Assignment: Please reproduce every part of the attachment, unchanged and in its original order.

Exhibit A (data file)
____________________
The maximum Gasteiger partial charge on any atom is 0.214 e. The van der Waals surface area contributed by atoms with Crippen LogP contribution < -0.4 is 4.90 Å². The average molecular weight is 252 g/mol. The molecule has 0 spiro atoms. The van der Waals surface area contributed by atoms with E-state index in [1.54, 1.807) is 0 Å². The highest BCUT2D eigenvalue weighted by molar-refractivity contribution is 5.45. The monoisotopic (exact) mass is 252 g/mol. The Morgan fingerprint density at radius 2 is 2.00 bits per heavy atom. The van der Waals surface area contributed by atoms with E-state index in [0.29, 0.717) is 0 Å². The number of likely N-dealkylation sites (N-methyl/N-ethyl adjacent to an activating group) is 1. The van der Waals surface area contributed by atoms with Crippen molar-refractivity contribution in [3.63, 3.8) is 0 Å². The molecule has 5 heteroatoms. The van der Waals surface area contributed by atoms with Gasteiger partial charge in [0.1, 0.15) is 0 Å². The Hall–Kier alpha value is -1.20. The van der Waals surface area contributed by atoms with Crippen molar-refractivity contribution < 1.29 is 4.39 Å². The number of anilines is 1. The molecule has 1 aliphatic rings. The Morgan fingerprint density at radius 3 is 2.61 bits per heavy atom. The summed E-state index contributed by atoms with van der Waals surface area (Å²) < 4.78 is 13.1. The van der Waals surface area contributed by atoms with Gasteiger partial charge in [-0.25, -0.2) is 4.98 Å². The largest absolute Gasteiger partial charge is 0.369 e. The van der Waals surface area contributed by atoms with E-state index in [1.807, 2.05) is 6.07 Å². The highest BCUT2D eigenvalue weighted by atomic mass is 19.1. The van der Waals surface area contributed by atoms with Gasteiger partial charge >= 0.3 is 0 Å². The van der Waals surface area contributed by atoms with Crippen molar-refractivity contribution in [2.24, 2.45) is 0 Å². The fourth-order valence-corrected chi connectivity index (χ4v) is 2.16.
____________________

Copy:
The maximum Gasteiger partial charge on any atom is 0.214 e. The van der Waals surface area contributed by atoms with Crippen LogP contribution < -0.4 is 4.90 Å². The average molecular weight is 252 g/mol. The molecule has 0 spiro atoms. The van der Waals surface area contributed by atoms with E-state index in [1.54, 1.807) is 0 Å². The highest BCUT2D eigenvalue weighted by molar-refractivity contribution is 5.45. The monoisotopic (exact) mass is 252 g/mol. The Morgan fingerprint density at radius 2 is 2.00 bits per heavy atom. The van der Waals surface area contributed by atoms with E-state index in [0.29, 0.717) is 0 Å². The number of likely N-dealkylation sites (N-methyl/N-ethyl adjacent to an activating group) is 1. The van der Waals surface area contributed by atoms with Crippen molar-refractivity contribution in [3.63, 3.8) is 0 Å². The molecule has 5 heteroatoms. The van der Waals surface area contributed by atoms with Gasteiger partial charge in [0.1, 0.15) is 0 Å². The Hall–Kier alpha value is -1.20. The van der Waals surface area contributed by atoms with Crippen molar-refractivity contribution < 1.29 is 4.39 Å². The number of anilines is 1. The molecule has 1 aliphatic rings. The Morgan fingerprint density at radius 3 is 2.61 bits per heavy atom. The summed E-state index contributed by atoms with van der Waals surface area (Å²) < 4.78 is 13.1. The van der Waals surface area contributed by atoms with Gasteiger partial charge in [-0.25, -0.2) is 4.98 Å². The largest absolute Gasteiger partial charge is 0.369 e. The van der Waals surface area contributed by atoms with E-state index in [1.807, 2.05) is 6.07 Å². The highest BCUT2D eigenvalue weighted by atomic mass is 19.1. The van der Waals surface area contributed by atoms with Gasteiger partial charge >= 0.3 is 0 Å². The van der Waals surface area contributed by atoms with Crippen molar-refractivity contribution in [2.24, 2.45) is 0 Å². The fourth-order valence-corrected chi connectivity index (χ4v) is 2.16.